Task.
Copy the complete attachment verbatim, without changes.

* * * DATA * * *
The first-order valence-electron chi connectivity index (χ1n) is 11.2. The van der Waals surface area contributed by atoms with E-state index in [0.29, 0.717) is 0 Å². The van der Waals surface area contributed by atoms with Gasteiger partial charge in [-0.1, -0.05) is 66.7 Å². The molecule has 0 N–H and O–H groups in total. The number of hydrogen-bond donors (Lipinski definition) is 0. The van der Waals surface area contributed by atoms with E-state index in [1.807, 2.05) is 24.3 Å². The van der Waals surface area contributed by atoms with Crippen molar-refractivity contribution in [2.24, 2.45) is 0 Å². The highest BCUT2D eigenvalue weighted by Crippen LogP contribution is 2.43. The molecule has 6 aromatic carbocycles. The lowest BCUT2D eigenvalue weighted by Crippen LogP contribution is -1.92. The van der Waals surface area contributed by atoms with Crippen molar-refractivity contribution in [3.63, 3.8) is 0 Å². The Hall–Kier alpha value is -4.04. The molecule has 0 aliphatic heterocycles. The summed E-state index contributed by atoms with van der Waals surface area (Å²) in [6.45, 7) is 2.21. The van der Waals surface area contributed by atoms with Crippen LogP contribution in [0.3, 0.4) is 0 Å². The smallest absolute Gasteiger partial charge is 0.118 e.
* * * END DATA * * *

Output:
The first-order valence-electron chi connectivity index (χ1n) is 11.2. The van der Waals surface area contributed by atoms with E-state index in [0.29, 0.717) is 0 Å². The van der Waals surface area contributed by atoms with Gasteiger partial charge in [-0.1, -0.05) is 66.7 Å². The molecule has 0 N–H and O–H groups in total. The number of hydrogen-bond donors (Lipinski definition) is 0. The van der Waals surface area contributed by atoms with E-state index in [1.807, 2.05) is 24.3 Å². The van der Waals surface area contributed by atoms with Crippen molar-refractivity contribution in [2.24, 2.45) is 0 Å². The highest BCUT2D eigenvalue weighted by Crippen LogP contribution is 2.43. The molecule has 6 aromatic carbocycles. The lowest BCUT2D eigenvalue weighted by Crippen LogP contribution is -1.92. The van der Waals surface area contributed by atoms with Crippen molar-refractivity contribution in [3.63, 3.8) is 0 Å². The Hall–Kier alpha value is -4.04. The molecule has 0 aliphatic heterocycles. The summed E-state index contributed by atoms with van der Waals surface area (Å²) in [6.45, 7) is 2.21. The van der Waals surface area contributed by atoms with Crippen LogP contribution in [0.3, 0.4) is 0 Å². The smallest absolute Gasteiger partial charge is 0.118 e.